Regular cashflow is essential for any organisation and without it sustaining a viable business is not possible. Chasing unpaid debts is a major time and money waster for business owners and account managers. We can assist with recovering your unpaid debts or with legal disputes regarding the payment of money. We have expertise in:
- Alternative Dispute Resolution, negotiations, and mediation
- Issuing letters of demand and communicating with debtors
- Preparing and serving Statutory Demands
- Applications to set aside a Statutory Demand
- Issuing Statements of Claim
- Enforcement proceedings including Summons for Examination, Warrants to Seize Property, Attachment of Debt and Earnings Orders and Instalment Orders
Using the correct process to recover unpaid debts
Various factors will determine the most appropriate process used to recover an unpaid debt. An informed decision must be made that considers:
- the legal entity of the debtor – whether that is an individual, partnership, company or other structure;
- the total amount outstanding and how long it has been overdue;
- the likely costs of attempting to recover the debt – legal fees, court filing fees, service and agency fees;
- whether the debtor has raised a dispute regarding the unpaid amount;
- the likelihood of the debtor being able to satisfy any court orders to pay the debt – recourse to personal assets of individual debtors / sole traders, company assets;
- if the debtor is a company, whether the directors have caused the company to trade whilst insolvent or whether the directors have given personal guarantees for the debt;
- the appropriate court in which to start proceedings, should this become necessary and whether the recovery process is governed by specific legislation.
We will step through these factors to propose a strategy that is likely to deliver the most efficient and cost-effective outcome in the circumstances.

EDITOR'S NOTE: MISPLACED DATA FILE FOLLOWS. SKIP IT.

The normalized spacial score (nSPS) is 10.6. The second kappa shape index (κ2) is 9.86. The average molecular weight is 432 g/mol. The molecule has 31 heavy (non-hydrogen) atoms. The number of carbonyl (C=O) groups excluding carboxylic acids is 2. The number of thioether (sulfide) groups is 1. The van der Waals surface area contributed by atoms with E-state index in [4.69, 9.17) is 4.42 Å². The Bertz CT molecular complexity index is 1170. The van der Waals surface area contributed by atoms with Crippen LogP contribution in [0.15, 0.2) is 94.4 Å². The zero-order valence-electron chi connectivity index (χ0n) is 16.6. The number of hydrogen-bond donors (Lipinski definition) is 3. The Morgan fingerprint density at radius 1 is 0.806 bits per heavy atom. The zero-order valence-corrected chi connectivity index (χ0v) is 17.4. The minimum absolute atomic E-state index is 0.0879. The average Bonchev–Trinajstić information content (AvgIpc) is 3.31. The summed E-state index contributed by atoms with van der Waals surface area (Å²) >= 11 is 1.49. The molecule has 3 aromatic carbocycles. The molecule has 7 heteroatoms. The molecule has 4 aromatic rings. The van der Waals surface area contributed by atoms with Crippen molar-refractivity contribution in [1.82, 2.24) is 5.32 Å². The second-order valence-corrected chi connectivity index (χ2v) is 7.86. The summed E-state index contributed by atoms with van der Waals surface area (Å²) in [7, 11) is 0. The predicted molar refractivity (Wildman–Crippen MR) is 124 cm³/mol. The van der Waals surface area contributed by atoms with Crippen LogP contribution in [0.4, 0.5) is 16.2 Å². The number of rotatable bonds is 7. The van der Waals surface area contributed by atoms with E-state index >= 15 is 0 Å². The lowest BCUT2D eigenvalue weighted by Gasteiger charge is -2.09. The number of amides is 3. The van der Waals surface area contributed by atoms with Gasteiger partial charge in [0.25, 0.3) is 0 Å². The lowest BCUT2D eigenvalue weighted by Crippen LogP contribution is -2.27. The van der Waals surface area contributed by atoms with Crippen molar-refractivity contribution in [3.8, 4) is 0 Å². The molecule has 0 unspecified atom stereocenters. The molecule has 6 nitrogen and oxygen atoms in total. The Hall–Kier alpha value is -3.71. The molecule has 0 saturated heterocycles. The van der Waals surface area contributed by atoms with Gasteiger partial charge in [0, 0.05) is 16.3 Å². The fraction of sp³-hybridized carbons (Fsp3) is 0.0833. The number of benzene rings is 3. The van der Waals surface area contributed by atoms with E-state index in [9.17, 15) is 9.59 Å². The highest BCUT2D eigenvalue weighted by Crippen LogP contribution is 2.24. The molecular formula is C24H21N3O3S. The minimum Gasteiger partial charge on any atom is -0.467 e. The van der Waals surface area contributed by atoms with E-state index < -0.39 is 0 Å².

Letter of Demand
A letter of demand is often the first step in persuading a slow debtor to take action. The letter of demand should clearly state the amount owed, the goods or services to which it relates, and how the outstanding amount should be paid. The letter should threaten legal action (including a claim for the recovery of legal fees) if the debt is not paid by a specified date.
After a statutory demand is served on a company, a ‘presumption of insolvency’ arises if, after 21 days the debt remains unpaid, or the company is unable to have the statutory demand withdrawn by the creditor or set aside by a court.
The Corporations Act 2001 prescribes the correct format and procedures that must be adopted when preparing and serving a statutory demand. Failure to follow these processes can be costly for a creditor and may lead to costs orders being made.
The demand must state that payment be made within 21 days and specify where the debt may be paid. Unless a judgement has been issued in favour of the creditor, the demand must be supported with an affidavit attesting to the existence of a specified debt that is due and payable.
Defending a Statutory Demand
If you are a director of a company which has been served with a statutory demand, you should obtain urgent legal advice. The consequences of failing to deal with a statutory demand can be significant, as inaction can result in the creditor commencing winding up proceedings to have the company placed into liquidation.
Generally, after being served with a statutory demand, a debtor company has three options:
- pay the amount, if it is owing;
- negotiate with the entity issuing the demand to reach an agreed solution;
- apply to have the statutory demand set aside under the grounds specified in the Act which generally include a genuine dispute regarding the debt, an offsetting claim, or, in some circumstances, that the demand is defective.
When you are already incurring loss because of slow payers, it is essential that the debt recovery process used is efficient, cost effective and delivers a sound commercial outcome.
We provide practical debt recovery solutions focused on minimising further loss and getting quick results. We are experienced negotiators and avoid expensive litigation wherever possible. If court proceedings are necessary however, we are strong advocates and can represent our clients in all courts and jurisdictions in Australia, for a range of debt recovery matters.